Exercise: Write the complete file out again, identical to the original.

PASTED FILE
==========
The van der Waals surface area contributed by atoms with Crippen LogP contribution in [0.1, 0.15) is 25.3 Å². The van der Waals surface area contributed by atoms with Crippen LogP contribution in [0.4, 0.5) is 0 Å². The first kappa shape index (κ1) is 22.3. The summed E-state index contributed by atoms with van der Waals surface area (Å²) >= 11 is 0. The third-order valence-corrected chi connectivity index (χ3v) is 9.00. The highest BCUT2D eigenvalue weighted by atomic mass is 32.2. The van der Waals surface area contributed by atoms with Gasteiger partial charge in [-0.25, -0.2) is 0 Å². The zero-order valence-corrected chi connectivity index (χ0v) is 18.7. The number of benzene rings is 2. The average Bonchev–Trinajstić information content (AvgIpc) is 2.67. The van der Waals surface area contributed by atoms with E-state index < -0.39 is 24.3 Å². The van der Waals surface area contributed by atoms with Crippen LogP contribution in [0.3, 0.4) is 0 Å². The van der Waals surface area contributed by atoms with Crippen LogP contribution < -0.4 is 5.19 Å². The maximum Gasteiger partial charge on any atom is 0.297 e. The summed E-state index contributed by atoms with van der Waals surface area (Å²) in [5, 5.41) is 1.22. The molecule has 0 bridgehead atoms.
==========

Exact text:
The van der Waals surface area contributed by atoms with Crippen LogP contribution in [0.1, 0.15) is 25.3 Å². The van der Waals surface area contributed by atoms with Crippen LogP contribution in [0.4, 0.5) is 0 Å². The first kappa shape index (κ1) is 22.3. The summed E-state index contributed by atoms with van der Waals surface area (Å²) >= 11 is 0. The third-order valence-corrected chi connectivity index (χ3v) is 9.00. The highest BCUT2D eigenvalue weighted by atomic mass is 32.2. The van der Waals surface area contributed by atoms with Gasteiger partial charge in [-0.25, -0.2) is 0 Å². The zero-order valence-corrected chi connectivity index (χ0v) is 18.7. The number of benzene rings is 2. The average Bonchev–Trinajstić information content (AvgIpc) is 2.67. The van der Waals surface area contributed by atoms with E-state index < -0.39 is 24.3 Å². The van der Waals surface area contributed by atoms with Crippen LogP contribution in [0.3, 0.4) is 0 Å². The van der Waals surface area contributed by atoms with Crippen LogP contribution < -0.4 is 5.19 Å². The maximum Gasteiger partial charge on any atom is 0.297 e. The summed E-state index contributed by atoms with van der Waals surface area (Å²) in [5, 5.41) is 1.22. The molecule has 0 bridgehead atoms.